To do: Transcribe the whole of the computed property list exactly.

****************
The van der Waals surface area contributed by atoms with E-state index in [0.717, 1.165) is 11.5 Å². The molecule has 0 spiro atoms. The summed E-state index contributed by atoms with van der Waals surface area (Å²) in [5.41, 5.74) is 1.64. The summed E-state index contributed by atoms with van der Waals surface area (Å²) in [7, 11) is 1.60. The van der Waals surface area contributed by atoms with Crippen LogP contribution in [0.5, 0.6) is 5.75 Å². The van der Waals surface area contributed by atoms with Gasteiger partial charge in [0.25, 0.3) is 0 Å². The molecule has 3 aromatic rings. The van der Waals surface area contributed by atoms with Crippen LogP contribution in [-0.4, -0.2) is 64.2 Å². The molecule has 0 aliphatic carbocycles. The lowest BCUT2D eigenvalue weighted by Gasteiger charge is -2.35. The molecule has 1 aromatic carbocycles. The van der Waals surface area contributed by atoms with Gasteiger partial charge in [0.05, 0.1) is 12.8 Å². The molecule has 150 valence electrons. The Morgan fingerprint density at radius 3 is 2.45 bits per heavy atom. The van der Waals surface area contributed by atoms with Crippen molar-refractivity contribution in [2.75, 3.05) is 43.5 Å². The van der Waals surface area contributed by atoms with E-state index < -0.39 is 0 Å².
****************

The van der Waals surface area contributed by atoms with E-state index in [0.717, 1.165) is 11.5 Å². The molecule has 0 spiro atoms. The summed E-state index contributed by atoms with van der Waals surface area (Å²) in [5.41, 5.74) is 1.64. The summed E-state index contributed by atoms with van der Waals surface area (Å²) in [7, 11) is 1.60. The van der Waals surface area contributed by atoms with Crippen LogP contribution in [0.5, 0.6) is 5.75 Å². The van der Waals surface area contributed by atoms with Gasteiger partial charge in [0.25, 0.3) is 0 Å². The molecule has 3 aromatic rings. The van der Waals surface area contributed by atoms with Crippen LogP contribution in [-0.4, -0.2) is 64.2 Å². The molecule has 0 aliphatic carbocycles. The lowest BCUT2D eigenvalue weighted by Gasteiger charge is -2.35. The molecule has 1 aromatic carbocycles. The van der Waals surface area contributed by atoms with Gasteiger partial charge in [0.05, 0.1) is 12.8 Å². The molecule has 150 valence electrons. The Morgan fingerprint density at radius 3 is 2.45 bits per heavy atom. The van der Waals surface area contributed by atoms with Crippen molar-refractivity contribution in [2.75, 3.05) is 43.5 Å². The van der Waals surface area contributed by atoms with E-state index < -0.39 is 0 Å².